rcache fsync() avoidance
nico at cryptonector.com
Mon Sep 1 17:59:52 EDT 2014
One of the things that makes the traditional MIT rcache design painfully
slow is the use of fsync() in each operation that doesn't detect a
replay (the common case).
We all know that RFC4120 recommends a 10 minute skew window: 5 minutes
into the past, 5 into the future. But the skew window can be different,
and implementations tend to make it configurable.
fsync() avoidance is simply about allowing part of the skew window to be
dynamically determined for a few minutes after boot time.
The fsync() avoidance rules are:
- fsync() when writing rcache entries for Authenticators with
timestamps "far enough" into the future, but not otherwise;
- at boot time pick a time T_0 such that such that any Authenticators
with a timestamp after T_0 would have triggered an fsync() if played
before the boot event;
- reject any Authenticators whose timestamps are before T_0
T_0 must be between T_crash and T_ready, where T_crash is the time of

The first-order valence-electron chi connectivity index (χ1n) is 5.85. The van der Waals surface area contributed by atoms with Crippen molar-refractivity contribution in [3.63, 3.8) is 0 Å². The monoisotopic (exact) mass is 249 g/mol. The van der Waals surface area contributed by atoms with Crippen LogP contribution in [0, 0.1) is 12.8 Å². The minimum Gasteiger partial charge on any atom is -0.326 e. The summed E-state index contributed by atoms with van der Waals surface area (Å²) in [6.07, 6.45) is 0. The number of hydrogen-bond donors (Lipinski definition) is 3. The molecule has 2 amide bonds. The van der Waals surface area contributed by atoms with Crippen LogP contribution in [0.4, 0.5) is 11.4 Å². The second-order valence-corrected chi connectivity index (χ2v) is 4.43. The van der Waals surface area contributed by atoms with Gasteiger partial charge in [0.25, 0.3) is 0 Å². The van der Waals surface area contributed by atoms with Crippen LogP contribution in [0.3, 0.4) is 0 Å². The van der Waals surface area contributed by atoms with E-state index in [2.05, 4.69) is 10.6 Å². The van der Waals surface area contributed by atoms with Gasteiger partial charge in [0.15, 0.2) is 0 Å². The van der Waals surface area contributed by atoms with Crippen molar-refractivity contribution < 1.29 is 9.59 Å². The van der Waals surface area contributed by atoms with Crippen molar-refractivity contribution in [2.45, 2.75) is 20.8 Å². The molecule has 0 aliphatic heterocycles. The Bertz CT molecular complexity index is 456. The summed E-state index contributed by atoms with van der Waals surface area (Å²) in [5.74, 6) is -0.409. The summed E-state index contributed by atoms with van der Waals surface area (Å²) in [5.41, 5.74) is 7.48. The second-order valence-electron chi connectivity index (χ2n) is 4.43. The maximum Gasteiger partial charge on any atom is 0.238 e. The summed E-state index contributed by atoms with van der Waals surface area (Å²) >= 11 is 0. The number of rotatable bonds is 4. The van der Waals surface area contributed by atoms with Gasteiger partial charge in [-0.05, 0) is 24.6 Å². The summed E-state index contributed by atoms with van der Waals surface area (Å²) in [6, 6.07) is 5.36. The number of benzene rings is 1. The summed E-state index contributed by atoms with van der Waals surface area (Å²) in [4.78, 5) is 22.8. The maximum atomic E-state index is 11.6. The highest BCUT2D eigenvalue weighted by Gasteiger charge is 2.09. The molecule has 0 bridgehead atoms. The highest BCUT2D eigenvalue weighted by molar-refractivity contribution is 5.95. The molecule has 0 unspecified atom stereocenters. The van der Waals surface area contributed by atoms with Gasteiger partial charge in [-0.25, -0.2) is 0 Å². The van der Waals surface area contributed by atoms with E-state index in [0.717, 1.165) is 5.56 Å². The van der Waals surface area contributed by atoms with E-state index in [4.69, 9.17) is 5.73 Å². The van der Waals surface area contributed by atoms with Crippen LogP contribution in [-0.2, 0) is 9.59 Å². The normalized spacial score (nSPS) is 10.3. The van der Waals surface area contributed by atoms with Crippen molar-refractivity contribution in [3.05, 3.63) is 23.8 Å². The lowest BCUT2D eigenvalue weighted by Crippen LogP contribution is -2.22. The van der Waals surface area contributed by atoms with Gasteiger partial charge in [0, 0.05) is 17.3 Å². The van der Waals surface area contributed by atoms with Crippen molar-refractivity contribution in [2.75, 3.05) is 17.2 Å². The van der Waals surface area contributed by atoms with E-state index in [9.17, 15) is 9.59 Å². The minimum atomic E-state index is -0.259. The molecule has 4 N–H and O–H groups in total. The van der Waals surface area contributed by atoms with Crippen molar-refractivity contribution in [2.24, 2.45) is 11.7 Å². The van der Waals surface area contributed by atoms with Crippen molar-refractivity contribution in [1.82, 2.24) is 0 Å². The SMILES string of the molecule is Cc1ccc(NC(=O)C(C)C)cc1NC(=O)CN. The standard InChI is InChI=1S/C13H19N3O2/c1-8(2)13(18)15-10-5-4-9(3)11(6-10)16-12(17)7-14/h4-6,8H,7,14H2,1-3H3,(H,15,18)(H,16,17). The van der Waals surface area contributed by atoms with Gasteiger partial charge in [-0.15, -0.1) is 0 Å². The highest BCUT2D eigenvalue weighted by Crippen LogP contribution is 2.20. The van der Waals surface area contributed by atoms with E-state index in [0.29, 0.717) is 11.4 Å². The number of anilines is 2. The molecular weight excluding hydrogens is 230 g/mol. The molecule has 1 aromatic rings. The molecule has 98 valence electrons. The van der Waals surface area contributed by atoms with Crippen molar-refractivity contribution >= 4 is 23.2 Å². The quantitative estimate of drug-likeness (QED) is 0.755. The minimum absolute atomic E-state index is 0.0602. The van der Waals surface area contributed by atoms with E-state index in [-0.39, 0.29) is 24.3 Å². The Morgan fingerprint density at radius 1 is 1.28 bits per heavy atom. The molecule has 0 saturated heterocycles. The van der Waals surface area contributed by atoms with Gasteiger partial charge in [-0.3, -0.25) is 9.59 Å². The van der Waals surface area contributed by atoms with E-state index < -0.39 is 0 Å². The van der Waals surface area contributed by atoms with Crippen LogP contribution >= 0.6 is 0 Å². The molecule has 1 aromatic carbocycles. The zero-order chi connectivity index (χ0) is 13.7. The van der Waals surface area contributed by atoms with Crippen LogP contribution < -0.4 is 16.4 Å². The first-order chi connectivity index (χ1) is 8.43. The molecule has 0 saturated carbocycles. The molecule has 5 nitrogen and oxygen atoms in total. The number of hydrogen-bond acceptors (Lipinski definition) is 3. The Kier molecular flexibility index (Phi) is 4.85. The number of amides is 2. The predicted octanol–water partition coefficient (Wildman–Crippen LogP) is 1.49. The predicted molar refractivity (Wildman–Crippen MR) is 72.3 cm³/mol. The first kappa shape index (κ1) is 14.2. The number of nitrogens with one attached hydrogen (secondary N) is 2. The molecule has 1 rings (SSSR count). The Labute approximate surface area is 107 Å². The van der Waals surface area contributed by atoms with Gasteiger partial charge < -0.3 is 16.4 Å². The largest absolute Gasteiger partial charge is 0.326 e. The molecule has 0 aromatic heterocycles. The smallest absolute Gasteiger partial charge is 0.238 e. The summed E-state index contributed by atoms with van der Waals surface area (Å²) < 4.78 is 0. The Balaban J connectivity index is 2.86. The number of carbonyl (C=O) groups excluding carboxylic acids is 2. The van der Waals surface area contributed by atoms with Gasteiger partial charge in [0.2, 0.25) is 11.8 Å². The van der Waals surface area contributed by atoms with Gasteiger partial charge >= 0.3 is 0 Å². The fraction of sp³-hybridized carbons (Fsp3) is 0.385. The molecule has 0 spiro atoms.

crash or shutdown, and T_ready is the time at which the system is ready
to service clients.
T_crash is often impossible to determine, so it's best to estimate it as
T_boot. T_ready can be estimated as T_boot + .5 * average time to boot.
For many systems a decent guesstimate can be something like
T_ready = T_boot + 3s /* guesstimate */
The key concept here is that the skew window need not be static, much
less +-5m. Here it starts at close to [now, now + 5m] at boot time
and grows to [now - 5m, now + 5m] at the rate of 1s/s, so that at T_boot
+ 5m the system is back to normal.
This is inspired by thinking about placing the rcache in tmpfs (where
fsync() is a no-op): the obvious thing to do at boot time would be to
reject any Authenticator timestamps less than T_boot + 5m, whis is like
saying that at T_boot the skew window is [now + 5m, now +5m], and grows
second by second to the normal [now - 5m, now + 5m]. Obviously that's
not acceptable, operationally, which leads to placing the rcache on
Some clients will be rejected that wouldn't have been but for the
reboot, but many, many fewer than in the rcache-on-tmpfs case.
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